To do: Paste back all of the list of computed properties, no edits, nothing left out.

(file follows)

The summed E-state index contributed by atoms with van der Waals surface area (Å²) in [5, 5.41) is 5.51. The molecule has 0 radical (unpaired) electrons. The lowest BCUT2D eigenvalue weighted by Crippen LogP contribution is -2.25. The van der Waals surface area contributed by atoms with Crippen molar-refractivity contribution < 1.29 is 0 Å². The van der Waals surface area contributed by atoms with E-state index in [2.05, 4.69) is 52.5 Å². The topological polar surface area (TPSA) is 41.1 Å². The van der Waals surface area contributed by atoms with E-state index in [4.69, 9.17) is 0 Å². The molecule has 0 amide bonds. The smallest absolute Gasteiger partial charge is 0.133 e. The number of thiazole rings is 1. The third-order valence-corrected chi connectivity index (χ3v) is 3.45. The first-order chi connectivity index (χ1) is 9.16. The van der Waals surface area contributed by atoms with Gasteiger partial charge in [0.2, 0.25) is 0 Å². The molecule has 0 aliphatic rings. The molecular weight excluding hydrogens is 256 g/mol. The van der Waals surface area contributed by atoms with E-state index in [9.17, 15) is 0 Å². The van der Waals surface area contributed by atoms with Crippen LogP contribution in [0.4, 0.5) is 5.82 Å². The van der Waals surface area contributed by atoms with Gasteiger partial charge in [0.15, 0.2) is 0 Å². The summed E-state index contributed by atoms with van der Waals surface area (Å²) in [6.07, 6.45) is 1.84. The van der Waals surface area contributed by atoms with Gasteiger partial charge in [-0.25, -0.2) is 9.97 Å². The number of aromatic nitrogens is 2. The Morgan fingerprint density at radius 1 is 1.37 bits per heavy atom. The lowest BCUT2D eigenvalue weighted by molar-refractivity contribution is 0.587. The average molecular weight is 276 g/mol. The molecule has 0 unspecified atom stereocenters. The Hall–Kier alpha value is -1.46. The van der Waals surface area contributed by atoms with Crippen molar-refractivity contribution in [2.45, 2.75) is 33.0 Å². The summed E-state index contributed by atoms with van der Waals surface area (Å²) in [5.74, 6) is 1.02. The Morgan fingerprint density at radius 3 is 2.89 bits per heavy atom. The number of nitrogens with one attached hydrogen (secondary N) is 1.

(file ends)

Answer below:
The summed E-state index contributed by atoms with van der Waals surface area (Å²) in [5, 5.41) is 5.51. The molecule has 0 radical (unpaired) electrons. The lowest BCUT2D eigenvalue weighted by Crippen LogP contribution is -2.25. The van der Waals surface area contributed by atoms with Crippen molar-refractivity contribution < 1.29 is 0 Å². The van der Waals surface area contributed by atoms with E-state index in [2.05, 4.69) is 52.5 Å². The topological polar surface area (TPSA) is 41.1 Å². The van der Waals surface area contributed by atoms with E-state index in [4.69, 9.17) is 0 Å². The molecule has 0 amide bonds. The smallest absolute Gasteiger partial charge is 0.133 e. The number of thiazole rings is 1. The third-order valence-corrected chi connectivity index (χ3v) is 3.45. The first-order chi connectivity index (χ1) is 9.16. The van der Waals surface area contributed by atoms with Gasteiger partial charge in [0.2, 0.25) is 0 Å². The molecule has 0 aliphatic rings. The molecular weight excluding hydrogens is 256 g/mol. The van der Waals surface area contributed by atoms with E-state index in [9.17, 15) is 0 Å². The van der Waals surface area contributed by atoms with Crippen LogP contribution in [0.4, 0.5) is 5.82 Å². The van der Waals surface area contributed by atoms with Gasteiger partial charge in [0.15, 0.2) is 0 Å². The summed E-state index contributed by atoms with van der Waals surface area (Å²) in [6.07, 6.45) is 1.84. The van der Waals surface area contributed by atoms with Gasteiger partial charge in [-0.25, -0.2) is 9.97 Å². The number of aromatic nitrogens is 2. The Morgan fingerprint density at radius 1 is 1.37 bits per heavy atom. The lowest BCUT2D eigenvalue weighted by molar-refractivity contribution is 0.587. The average molecular weight is 276 g/mol. The molecule has 0 unspecified atom stereocenters. The Hall–Kier alpha value is -1.46. The van der Waals surface area contributed by atoms with Crippen molar-refractivity contribution in [2.45, 2.75) is 33.0 Å². The summed E-state index contributed by atoms with van der Waals surface area (Å²) in [5.74, 6) is 1.02. The Morgan fingerprint density at radius 3 is 2.89 bits per heavy atom. The number of nitrogens with one attached hydrogen (secondary N) is 1.